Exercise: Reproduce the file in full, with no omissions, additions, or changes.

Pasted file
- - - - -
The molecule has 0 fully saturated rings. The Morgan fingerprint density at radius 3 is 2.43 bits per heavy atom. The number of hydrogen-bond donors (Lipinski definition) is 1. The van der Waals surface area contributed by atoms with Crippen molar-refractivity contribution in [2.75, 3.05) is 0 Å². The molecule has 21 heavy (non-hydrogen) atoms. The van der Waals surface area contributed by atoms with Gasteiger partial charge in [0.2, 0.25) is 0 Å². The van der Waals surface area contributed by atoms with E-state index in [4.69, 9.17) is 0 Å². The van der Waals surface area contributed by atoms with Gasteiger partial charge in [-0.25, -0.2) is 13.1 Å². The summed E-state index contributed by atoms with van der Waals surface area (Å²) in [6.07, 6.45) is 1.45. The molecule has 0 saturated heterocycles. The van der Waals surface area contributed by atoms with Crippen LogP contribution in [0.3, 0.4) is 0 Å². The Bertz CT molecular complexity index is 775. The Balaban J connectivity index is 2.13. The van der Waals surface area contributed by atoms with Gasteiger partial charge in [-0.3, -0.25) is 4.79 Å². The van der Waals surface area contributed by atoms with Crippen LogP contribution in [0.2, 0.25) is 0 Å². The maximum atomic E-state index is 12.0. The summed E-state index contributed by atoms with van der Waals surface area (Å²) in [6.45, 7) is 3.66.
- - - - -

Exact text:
The molecule has 0 fully saturated rings. The Morgan fingerprint density at radius 3 is 2.43 bits per heavy atom. The number of hydrogen-bond donors (Lipinski definition) is 1. The van der Waals surface area contributed by atoms with Crippen molar-refractivity contribution in [2.75, 3.05) is 0 Å². The molecule has 21 heavy (non-hydrogen) atoms. The van der Waals surface area contributed by atoms with Gasteiger partial charge in [0.2, 0.25) is 0 Å². The van der Waals surface area contributed by atoms with E-state index in [4.69, 9.17) is 0 Å². The van der Waals surface area contributed by atoms with Gasteiger partial charge in [-0.25, -0.2) is 13.1 Å². The summed E-state index contributed by atoms with van der Waals surface area (Å²) in [6.07, 6.45) is 1.45. The molecule has 0 saturated heterocycles. The van der Waals surface area contributed by atoms with Crippen LogP contribution in [0.3, 0.4) is 0 Å². The Bertz CT molecular complexity index is 775. The Balaban J connectivity index is 2.13. The van der Waals surface area contributed by atoms with Gasteiger partial charge in [-0.3, -0.25) is 4.79 Å². The van der Waals surface area contributed by atoms with Crippen LogP contribution in [0.2, 0.25) is 0 Å². The maximum atomic E-state index is 12.0. The summed E-state index contributed by atoms with van der Waals surface area (Å²) in [6.45, 7) is 3.66.